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Parliamentary Budget Officer Jean-Denis Frechette appears at a Commons finance committee on Parliament Hill in Ottawa on May 26, 2015.

Sean Kilpatrick/The Canadian Press

A new Liberal government plan to have Parliament approve $7-billion in budget spending through a single vote is coming under fire from Parliamentary Budget Officer Jean-Denis Fréchette.

Opposition MPs have already attacked the government’s plan as a $7-billion “slush fund,” and now, in a report released Tuesday, the PBO states that the new vote means “Parliament would now receive incomplete information and be able to exercise less control.”

The government says the new vote only authorizes the specific new spending plans that are outlined in the February budget, but Assistant Parliamentary Budget Officer Mostafa Askari said in an interview that the actual wording of the vote is “unclear” as to how the money will actually be spent.

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“The wording of that vote in the main estimates is very broad and ambiguous,” he said. “It provides the government with flexibility to allocate those funds to any budget initiative that was mentioned in the budget … This does not really restrict the government to what they said they would do.”

The issue relates to the Liberal government’s effort to address a long-standing criticism of the way Parliament approves government spending. MPs vote throughout the year on what are called the estimates, which authorize departments to spend money. All parties have agreed that a major problem with the system is that the main estimates – the first and largest funding request of the year – are typically tabled before the budget and so are not a useful guide of how departments actually plan to spend money during the year.

In previous years, budget spending announcements would have been subjected to an internal review by Treasury Board officials and a cabinet committee and then presented for parliamentary approval later in the year through what are called supplementary estimates.

To address calls for more timely information, the Liberals released the 2018 budget nearly a month earlier than last year and included a detailed table in the budget outlining how the new spending would be presented in the main estimates. When the main estimates came out, that $7-billion was presented as a single vote for Parliament to approve.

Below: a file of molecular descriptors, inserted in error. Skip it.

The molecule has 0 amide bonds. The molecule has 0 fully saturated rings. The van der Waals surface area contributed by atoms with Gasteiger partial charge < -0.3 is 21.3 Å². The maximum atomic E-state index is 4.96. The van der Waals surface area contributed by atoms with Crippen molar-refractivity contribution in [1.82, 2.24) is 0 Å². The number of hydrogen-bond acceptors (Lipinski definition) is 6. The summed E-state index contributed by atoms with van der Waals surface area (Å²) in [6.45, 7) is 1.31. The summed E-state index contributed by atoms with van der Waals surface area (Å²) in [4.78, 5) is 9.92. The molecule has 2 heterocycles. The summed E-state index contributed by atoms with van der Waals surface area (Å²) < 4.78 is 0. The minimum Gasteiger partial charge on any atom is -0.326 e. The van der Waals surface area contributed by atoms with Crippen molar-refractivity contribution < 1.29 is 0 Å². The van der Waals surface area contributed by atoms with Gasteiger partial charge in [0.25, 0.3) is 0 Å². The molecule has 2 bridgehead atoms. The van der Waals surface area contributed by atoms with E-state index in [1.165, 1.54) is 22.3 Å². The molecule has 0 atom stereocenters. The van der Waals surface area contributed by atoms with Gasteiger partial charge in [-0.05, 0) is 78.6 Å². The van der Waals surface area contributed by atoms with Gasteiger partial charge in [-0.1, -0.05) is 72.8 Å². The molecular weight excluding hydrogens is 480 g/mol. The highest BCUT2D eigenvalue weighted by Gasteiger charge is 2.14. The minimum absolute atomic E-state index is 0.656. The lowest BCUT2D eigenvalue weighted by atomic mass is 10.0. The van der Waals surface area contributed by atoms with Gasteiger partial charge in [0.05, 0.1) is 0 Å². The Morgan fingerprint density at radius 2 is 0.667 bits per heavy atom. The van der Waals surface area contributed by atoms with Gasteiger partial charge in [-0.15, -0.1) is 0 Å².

Treasury Board President Scott Brison has argued that the approach represents an unprecedented level of transparency that will be followed up with monthly reporting on how that $7-billion is spent.

Tuesday’s PBO report notes several concerns with this approach. Specifically, it points out that Parliament is now being asked to approve spending before it has been subjected to that internal review by the Treasury Board. Also, the money is not included in the individual spending plans presented by departments, making it harder for MPs to scrutinize departmental spending.

Conservative finance critic Pierre Poilievre said the PBO report supports the concerns he’s been raising about the new vote.

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“This spending bill amounts to a $7-billion slush fund in an election year,” he said.

NDP MP Daniel Blaikie called Tuesday for a special House of Commons debate on the issue in light of the PBO’s report. He said in an interview that the large vote is “absurd” and is like asking MPs to approve a $7-billion “petty cash” account with no Parliamentary oversight.

“Nobody operates that way and the federal government shouldn’t be operating that way,” he said.

Mr. Brison told MPs Tuesday that he has spoken with the PBO about the report and defended his government’s approach.“This is the first time ever that when MPs are voting on the main estimates they will know initiative by initiative where the budget money is going. This is a huge step forward in terms of parliamentary oversight,” he said.

A senior Treasury Board official told the Globe and Mail that the vote is an interim measure as the government works to improve the estimates process. The official said the ultimate goal is to have Treasury Board work with the Finance Department during the budget-making process so that the main estimates can include department by department budget items that have already received Treasury Board approval.

The official noted that the main estimates make reference to the new spending in the budget and that departments are not allowed to spend more than those amounts.

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